Frame Relay QoS

1. Per VC Frame Relay QoS

See Per VC Frame Relay QoS

2. MQC For Frame Relay

MQC can be used to apply QoS settings per interface or per VC if used in conjunction with a map-class. Special MQC configuration is available for Frame Relay interfaces in regard to Class Based Traffic Shaping. Other than that, most features works as expected with MQC.

3. Per Interface Frame Relay QoS

3.1 Per Interface Congestion Management

3.1.1 Congestion Management

Apart from the Per-VC Congestion Management”, you can also enable Congestion Management on the interface:
The parameters are the same, only the configuration mode differs:

R(config-if)# frame-relay congestion-management
R(config-fr-congest)# threshold {de|ecn} PACKETS

3.1.2 Discard Eligible Lists

The DE bit is used to mark traffic that could be dropped in case of congestion. You can mark traffic with the DE bit following these steps:
First define the Discard Eligible Traffic:

R(config-if)# frame-relay de-list DE-LIST {protocol PROTOCOL OPTIONS]| interface INTERFACE}
! OPTIONS are similar to PQ and CQ

Then apply the DE-GROUP on the DLCI with:

R(config-if)# frame-relay de-group DE-LIST DLCI

This feature only supports process-switched packets and doesn’t work with fast switching or CEF, like MQC does.

3.2 Broadcast Queue

A special queue can be defined just for broadcast traffic. It has priority over other queues when broadcasting below the max-threshold but it is policed to the max-threshold value. To define it, use:

R(config-if)# frame-relay broadcast-queue LIMIT BYTE-RATE PACKET-RATE

The max-threshold is the first rate that is violated (BYTE-RATE or PACKET-RATE)

3.3 DLCI Priority Levels

Works on multipoint interfaces with multiple DLCIs if the Source and Destination for the DLCIs is the same. Since the same destinations is reached via different DLCIs, you have to assign traffic to each DLCI based on the Priority that it has been assigned in a Priority List. The DLCI that is used will be decided by the priority-dlci-group, not by the mapping, since you can’t map 1 destination to 2 different maps. Works on back-to-back FR connections.

R(config-if)# frame-relay priority-dlci-group PQ-LIST HIGH-DLCI MEDIUM-DLCI [NORMAL-DLCI [LOW-DLCI]]
! The last DLCI will be used for all the missing priorities

To see how traffic is assigned to each PQ-LIST, see PQ

3.4 Compression

See Header and Payload Compression

3.5 Interface based fragmentation

To configure FRF.12 end-to-end fragmentation on a Frame Relay interface, use the following command:

R(config-if)# frame-relay fragment SIZE end-to-end

You should use a LLQ method of queuing for important traffic in order to take advantage of fragmentation

3.6 Frame Relay Voice Adaptive Traffic Shaping and Fragmentation

This feature allows a router to use fragmentation in order to allow delay sensitive voice traffic to be interleaved between other fragments, and also to adapt traffic rates if it has to send traffic in the priority queue.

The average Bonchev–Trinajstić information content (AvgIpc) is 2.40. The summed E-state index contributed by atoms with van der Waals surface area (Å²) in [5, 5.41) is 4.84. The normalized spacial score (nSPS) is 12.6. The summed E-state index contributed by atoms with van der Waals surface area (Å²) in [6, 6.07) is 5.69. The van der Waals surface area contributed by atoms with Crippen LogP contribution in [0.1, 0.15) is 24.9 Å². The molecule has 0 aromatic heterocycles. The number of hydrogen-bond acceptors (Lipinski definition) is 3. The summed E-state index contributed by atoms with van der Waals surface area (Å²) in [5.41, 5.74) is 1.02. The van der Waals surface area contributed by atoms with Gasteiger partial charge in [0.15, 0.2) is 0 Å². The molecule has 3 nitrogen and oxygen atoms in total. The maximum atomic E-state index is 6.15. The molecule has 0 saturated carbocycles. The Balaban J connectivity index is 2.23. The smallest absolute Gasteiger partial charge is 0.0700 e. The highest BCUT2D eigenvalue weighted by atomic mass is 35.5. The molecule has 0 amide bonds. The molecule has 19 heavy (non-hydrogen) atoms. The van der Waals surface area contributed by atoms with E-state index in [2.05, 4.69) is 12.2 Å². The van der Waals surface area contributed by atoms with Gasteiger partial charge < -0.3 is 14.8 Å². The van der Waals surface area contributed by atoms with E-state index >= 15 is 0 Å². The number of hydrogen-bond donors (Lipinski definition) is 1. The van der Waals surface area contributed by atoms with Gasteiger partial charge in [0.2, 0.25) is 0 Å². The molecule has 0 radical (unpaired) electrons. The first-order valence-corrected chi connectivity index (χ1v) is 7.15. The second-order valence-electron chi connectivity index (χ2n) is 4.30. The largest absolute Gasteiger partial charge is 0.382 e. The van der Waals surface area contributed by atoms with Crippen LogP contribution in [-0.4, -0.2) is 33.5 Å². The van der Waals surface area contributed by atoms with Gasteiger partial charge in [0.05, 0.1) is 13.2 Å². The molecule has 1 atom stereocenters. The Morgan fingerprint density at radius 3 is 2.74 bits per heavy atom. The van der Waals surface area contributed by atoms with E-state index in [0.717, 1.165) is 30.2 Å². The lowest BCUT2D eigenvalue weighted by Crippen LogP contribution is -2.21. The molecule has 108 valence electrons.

To enable this feature, first you will have to define a hierarchical MQC policy

!Configure a CBWFQ policy that uses LLQ for voice traffic:
R(config)# policy-map LLQ
R(config-pmap)# class VOICE
R(config-pmap-c)# priority KBPS
!Configure a shaping policy that calls the CBWFQ policy
R(config)# policy-map SHAPE
R(config-pmap)# class class-default
R(config-pmap)# shape KBPS
R(config-pmap)# policy-map LLQ
!Define a FR map-class that enables Voice Adaptive Traffica Shaping
R(config)# map-class frame-relay VATS
R(config-map-class)# service-policy output SHAPE
! Apply the service-policy on the DLCI and enable voice-adaptive fragmentation 
R(config-if)# frame-relay fragmentation voice-adaptive [deactivation SEC]
R(config-if)# frame-relay interface-dlci DLCI
R(config-fr-dlci)# class VATS

There is one more thing to do, enabling fragmentation. This can be done on the interface:

R(config-if)# frame-relay fragment SIZE

Or on the map-class

R(config-map-class)# frame-relay fragment SIZE

4. Flavors of Frame Relay Traffic Shaping

This section is just a summary of Petr Lapukhov’s article on this subject.

4.1 Generic Traffic Shaping

You can use Generic Traffic Shaping on Frame Relay interfaces or subinterfaces. However, you can’t use it on individual DLCI’s assigned to a multipoint (sub)interface. It supports Adaptive Traffic Shaping.

4.2 Legacy Frame Relay Traffic Shaping

Legacy Frame Relay Traffic Shaping uses a map-class to define traffic shaping parameters that can be applied per interface or per individual DLCI. It requires the use of the frame-relay traffic-shaping on the physical interface. With this command, all DLCIs will be shaped, using configured or default values (Default CIR=56kbps). It supports PQ, CQ, WFQ or even CBWFQ if the map-class uses a CBWFQ service policy. You can also enable fragmentation on each PVC if you configure it in the map-class

4.3 MQC Frame Relay Traffic Shaping

MQC Frame Relay Traffic Shaping requires the use of a shaping policy-map configured with MQC that is used as the service-policy in a frame-relay map-class that is applied on an interface, subinterface or DLCI. You can only enable fragmentation at the interface level, but you can use adaptive traffic shaping commands in the MQC policy. You should not use the frame-relay traffic-shaping command.

4.4 Class Based Generic Traffic Shaping

Class Based Generic Traffic Shaping uses MQC policies that are applied on the interface or subinterface. You can do per-VC configuration if you define the classes in the class-map with:

R(config)#class-map CLASS-NAME
R(config-cmap)# match fr-dlci DLCI

Unmatched DLCIs will not be traffic-shaped, unlike with Legacy Frame Relay Traffic Shaping.

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